• _Integrating EBP Step 4: Integrate the Evidence With Clinical Expertise and Patient Preferences to Make the Best Clinical Decision The next key step in EBP is integrating the best evidence found from the literature with the healthcare provider’s expertise and patient preferences and values to implement a decision. Consumers of healthcare services want to participate in the clinical decision-making process, and it is the ethical responsibility of the healthcare provider to involve patients in treatment decisions (Melnyk & Fineout- Overholt, 2006). Even if the evidence from a rigorous search and critical appraisal strongly supports that a certain treatment is beneficial (e.g., HRT to prevent osteoporosis in a very high-risk woman), a discussion with the patient may reveal her intense fear of developing breast cancer while taking HRT or other reasons that the treatment is not acceptable. Moreover, as part of the history-taking process or physical examination, a comorbidity or contraindication may be found that increases the risks of HRT (e.g., prior history of stroke). Therefore, despite compelling evidence to support the benefits of HRT in preventing osteoporosis in high-risk women, a decision against its use may be made after a thorough assessment of the individual patient and a discussion of the risks and benefits of treatment. Similarly, a clinician’s assessment of healthcare resources that are available to implement a treatment decision is a critical part of the EBP decision-making process. For example, on follow-up evaluation, a clinician notes that the first-line treatment of acute otitis media in a 3-year-old patient was not effective. The latest evidence indicates that antibiotic A has greater efficacy than antibiotic B as the second-line treatment of acute otitis media in young children. However, because antibiotic A is far more expensive than antibiotic B and the family of the child does not have prescription insurance coverage, the practitioner and parents together may decide to use the less expensive antibiotic to treat the child’s unresolved ear infection • _Randomized Control Trial – Gold Standard A study in which people are allocated at random (by chance alone) to receive one of several clinical interventions. One of these interventions is the standard of comparison or control . The control may be a standard practice, a placebo ("sugar pill"), or no intervention at all. • _ Leadership development plan for practice When considering a leadership development plan, there are formal and informal strategies. Students must have formal and informal opportunities to develop leadership skills in each domain. These can occur in the classroom, clinical practice, student leadership, and health-related service projects. In general, lessons learned in one domain will apply to leadership situations in other domains. Health policy leadership is discussed separately because it has specific features that are somewhat different from the APN's everyday leadership activities.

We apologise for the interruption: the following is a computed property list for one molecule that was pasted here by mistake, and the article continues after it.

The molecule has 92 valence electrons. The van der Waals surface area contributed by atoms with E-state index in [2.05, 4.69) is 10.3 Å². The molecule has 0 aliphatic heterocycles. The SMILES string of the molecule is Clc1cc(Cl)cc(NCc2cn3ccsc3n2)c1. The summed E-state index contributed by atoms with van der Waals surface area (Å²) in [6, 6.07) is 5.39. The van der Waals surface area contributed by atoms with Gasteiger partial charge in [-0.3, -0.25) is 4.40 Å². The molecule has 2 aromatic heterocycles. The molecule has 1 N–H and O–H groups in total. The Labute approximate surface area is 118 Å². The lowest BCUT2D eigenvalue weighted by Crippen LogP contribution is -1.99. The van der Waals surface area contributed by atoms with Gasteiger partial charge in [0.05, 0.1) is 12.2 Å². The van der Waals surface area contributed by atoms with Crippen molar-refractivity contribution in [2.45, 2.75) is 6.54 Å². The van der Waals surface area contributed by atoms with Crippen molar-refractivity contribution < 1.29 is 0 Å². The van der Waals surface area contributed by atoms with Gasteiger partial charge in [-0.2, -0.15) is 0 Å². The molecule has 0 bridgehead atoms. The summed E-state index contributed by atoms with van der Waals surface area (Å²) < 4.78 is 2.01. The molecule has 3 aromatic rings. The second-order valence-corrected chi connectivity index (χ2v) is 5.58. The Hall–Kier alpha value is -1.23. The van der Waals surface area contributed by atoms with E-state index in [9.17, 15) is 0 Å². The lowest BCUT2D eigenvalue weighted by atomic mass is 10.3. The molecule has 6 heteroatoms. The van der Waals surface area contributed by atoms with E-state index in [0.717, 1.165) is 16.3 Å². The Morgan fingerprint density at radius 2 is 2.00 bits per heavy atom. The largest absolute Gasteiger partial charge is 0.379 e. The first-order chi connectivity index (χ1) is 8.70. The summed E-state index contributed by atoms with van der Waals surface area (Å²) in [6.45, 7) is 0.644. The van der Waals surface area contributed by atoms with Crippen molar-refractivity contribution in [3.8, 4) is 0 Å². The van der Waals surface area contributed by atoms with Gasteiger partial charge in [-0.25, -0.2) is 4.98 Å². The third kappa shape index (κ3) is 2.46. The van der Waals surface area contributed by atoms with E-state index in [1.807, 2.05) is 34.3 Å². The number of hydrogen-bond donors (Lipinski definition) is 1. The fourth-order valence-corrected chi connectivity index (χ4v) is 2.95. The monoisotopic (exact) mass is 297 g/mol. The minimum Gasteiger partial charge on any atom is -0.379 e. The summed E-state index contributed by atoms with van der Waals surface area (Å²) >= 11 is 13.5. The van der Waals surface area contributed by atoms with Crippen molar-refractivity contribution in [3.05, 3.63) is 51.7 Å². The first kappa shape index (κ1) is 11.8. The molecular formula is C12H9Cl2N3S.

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- Winter '17
- Nursing, APNs